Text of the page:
U.S. Forest Service Pacific Southwest Research Station

U.S. Forest Service Pacific Southwest Research Station
Media assistance: Roland Giller, (510) 559-6327, [email protected]
New Director Will Lead Forest Service Research in California
ALBANY, Calif., July 9, 2008—The U.S. Forest Service has selected Dr. Deanna J.
Stouder to become director of the Pacific Southwest Research Station, where she will lead the
efforts of 52 agency scientists working in California, Hawaii and U.S.-affiliated Pacific Islands.
Stouder has worked in the agency’s headquarters since 2003, first as assistant director
for the watershed, fish, wildlife, air and rare plants staff within the national forest deputy
area, then as national director for environmental sciences research within the research and
development deputy area.
She joined the Forest Service in 1998 as manager of the aquatic and land interactions
research and development program at the Pacific Northwest Research Station based in Olympia,
Wash. Before that she was a unit leader within the U.S. Geological Survey’s cooperative fish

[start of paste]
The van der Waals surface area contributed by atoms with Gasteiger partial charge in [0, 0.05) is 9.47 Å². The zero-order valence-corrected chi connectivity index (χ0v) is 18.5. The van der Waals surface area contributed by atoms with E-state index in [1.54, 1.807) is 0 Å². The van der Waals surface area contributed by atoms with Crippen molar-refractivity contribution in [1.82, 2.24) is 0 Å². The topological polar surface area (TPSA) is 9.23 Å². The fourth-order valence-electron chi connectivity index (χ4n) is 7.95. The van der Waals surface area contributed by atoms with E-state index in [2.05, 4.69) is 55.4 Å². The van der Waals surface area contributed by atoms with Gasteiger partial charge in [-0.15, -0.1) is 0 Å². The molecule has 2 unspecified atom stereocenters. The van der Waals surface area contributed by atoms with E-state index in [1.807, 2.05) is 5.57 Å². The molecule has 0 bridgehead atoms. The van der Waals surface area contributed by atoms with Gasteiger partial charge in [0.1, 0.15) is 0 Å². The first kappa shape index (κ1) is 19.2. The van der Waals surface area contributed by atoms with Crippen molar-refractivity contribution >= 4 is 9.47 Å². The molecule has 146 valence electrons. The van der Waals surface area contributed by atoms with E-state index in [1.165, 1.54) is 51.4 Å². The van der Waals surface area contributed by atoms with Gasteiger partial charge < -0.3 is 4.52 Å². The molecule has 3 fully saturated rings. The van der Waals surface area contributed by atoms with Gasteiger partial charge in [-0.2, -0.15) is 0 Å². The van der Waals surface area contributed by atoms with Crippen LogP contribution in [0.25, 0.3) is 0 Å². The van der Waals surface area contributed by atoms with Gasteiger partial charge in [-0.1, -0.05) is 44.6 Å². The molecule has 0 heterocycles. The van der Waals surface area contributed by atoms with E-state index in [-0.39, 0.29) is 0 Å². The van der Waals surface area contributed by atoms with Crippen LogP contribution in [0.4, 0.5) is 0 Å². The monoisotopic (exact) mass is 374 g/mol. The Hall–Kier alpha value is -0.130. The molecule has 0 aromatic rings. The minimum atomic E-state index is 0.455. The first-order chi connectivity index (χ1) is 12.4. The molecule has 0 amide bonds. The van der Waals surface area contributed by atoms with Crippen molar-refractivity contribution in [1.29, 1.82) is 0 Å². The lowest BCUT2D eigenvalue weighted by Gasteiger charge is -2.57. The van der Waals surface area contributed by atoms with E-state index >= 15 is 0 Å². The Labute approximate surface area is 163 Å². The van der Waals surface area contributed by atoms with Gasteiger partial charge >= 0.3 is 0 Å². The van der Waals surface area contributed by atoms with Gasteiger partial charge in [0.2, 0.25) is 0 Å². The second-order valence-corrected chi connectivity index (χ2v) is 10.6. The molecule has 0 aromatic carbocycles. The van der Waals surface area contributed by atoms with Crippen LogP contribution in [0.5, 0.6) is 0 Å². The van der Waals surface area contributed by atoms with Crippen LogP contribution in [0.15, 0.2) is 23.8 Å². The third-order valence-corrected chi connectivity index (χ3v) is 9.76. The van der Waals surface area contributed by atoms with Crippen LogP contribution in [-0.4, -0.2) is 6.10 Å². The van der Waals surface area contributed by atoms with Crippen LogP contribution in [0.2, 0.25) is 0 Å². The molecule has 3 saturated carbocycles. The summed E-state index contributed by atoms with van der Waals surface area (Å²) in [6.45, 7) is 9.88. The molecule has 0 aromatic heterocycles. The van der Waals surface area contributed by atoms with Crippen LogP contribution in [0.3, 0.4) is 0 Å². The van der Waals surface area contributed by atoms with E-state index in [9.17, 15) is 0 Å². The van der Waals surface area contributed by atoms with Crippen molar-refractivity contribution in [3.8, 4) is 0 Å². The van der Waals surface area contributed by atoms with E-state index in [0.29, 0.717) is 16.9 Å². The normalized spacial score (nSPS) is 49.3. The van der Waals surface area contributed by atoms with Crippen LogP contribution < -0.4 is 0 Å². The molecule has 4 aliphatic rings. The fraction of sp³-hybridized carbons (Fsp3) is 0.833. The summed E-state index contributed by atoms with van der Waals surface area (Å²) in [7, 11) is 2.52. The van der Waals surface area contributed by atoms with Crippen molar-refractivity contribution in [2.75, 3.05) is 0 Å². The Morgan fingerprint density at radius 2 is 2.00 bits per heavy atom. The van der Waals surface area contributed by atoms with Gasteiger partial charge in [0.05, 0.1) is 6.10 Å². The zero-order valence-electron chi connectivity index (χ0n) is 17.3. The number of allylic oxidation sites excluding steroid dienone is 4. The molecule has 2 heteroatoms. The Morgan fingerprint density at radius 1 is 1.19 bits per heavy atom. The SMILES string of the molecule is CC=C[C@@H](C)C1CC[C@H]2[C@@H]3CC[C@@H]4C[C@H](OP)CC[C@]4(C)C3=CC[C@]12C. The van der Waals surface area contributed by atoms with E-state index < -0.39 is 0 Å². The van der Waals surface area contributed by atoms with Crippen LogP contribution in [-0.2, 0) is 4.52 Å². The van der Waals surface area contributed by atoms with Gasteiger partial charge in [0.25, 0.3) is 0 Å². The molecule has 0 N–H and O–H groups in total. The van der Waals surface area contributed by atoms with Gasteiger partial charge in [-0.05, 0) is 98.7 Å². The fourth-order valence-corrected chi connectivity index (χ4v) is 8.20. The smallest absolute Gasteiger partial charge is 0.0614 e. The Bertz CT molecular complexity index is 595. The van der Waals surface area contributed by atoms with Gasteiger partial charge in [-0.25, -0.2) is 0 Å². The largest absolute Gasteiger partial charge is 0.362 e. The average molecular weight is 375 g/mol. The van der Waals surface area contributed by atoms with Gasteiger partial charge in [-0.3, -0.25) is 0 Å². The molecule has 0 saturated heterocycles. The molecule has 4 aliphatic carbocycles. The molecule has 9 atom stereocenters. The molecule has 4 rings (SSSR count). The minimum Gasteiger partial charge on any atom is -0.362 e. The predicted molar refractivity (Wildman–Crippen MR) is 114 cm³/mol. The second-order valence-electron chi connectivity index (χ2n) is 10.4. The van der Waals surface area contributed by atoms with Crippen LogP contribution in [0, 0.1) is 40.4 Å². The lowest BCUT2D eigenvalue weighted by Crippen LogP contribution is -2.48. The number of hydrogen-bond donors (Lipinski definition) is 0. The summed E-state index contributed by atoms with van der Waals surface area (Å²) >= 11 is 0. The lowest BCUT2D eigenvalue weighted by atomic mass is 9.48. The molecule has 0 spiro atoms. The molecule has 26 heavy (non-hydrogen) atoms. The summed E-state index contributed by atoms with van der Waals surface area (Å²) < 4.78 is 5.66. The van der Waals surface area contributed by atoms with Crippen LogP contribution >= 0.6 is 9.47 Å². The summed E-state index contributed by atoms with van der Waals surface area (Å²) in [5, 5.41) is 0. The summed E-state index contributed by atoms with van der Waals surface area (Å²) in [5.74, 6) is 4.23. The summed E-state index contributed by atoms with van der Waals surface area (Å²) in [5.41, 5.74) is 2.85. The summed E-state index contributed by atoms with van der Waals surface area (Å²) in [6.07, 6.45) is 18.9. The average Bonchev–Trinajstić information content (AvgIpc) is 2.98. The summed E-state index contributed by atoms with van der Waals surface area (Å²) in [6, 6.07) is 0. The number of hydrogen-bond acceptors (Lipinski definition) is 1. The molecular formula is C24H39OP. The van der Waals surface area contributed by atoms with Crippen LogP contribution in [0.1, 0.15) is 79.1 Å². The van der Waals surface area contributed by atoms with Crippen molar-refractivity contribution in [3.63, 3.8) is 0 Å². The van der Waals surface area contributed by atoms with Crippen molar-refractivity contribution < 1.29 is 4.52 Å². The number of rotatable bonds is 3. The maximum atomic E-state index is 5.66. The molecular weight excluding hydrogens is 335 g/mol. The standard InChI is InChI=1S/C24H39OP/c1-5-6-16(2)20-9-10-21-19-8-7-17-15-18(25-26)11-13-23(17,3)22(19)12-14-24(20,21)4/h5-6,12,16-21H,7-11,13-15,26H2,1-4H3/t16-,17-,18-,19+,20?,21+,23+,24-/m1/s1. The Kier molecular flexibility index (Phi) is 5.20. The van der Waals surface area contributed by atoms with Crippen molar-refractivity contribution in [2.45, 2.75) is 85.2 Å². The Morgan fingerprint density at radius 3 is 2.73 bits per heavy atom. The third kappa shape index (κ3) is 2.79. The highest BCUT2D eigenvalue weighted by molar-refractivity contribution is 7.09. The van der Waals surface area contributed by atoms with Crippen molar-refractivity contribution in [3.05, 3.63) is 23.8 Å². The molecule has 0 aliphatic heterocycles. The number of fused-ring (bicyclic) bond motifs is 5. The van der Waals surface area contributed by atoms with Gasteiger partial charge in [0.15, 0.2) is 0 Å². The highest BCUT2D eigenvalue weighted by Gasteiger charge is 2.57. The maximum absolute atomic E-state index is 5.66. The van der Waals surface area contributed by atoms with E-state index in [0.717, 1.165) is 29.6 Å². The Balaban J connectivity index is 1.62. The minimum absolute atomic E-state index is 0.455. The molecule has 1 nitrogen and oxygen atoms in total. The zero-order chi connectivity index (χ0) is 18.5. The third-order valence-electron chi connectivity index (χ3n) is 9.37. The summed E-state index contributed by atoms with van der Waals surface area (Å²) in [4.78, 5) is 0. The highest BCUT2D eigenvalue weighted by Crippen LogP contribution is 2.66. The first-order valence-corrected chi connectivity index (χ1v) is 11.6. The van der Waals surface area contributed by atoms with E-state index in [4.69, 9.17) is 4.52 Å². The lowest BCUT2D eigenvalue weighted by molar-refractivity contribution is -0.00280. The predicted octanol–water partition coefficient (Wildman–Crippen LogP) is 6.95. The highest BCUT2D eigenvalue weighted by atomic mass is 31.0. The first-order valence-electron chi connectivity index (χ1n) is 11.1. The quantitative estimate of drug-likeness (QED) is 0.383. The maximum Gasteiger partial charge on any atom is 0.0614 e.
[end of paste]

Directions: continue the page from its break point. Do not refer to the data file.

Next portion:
and wildlife research program in Ohio.
Stouder was also an assistant professor in the Department of Zoology at Ohio State
University from 1994 to 2000 and a University of Washington research professor from 1990 to
In 1990, she received her doctorate in ecology from the University of Georgia, Athens.
She has a master’s degree in biology and a bachelor’s in aquatic biology from the University of
California at Santa Barbara. Stouder is an active member of the Ecological Society of America,
American Fisheries Society, and American Society of Ichthyologists and Herpetologists.
“I look forward to working with the highly-motivated and talented PSW scientists and
staff,” she said. “This is an exciting and challenging time for Forest Service research.”
Stouder reports to her new post in September, when she will begin managing 164
Pacific Southwest Research Station employees working in 12 research programs at eight labs.
Its scientists work in ecosystems that include the nation’s driest deserts and wettest tropical
They also work where per-capita consumption of natural resources is highest in the
world, and nearly 50 percent of the nation’s threatened and endangered species live.
The Pacific Southwest Research Station is recognized for research strengths in many
areas including tropical ecology, climate change, urban forestry, invasive species, forest
genetics, air quality effects on forests, recreation pressures, watershed responses to land
management, and fire and remote sensing.
Its California labs are located in Albany, Arcata, Davis, Fresno, Placerville, Redding and
Riverside. Its Institute of Pacific Islands Forestry is in Hilo, Hawaii.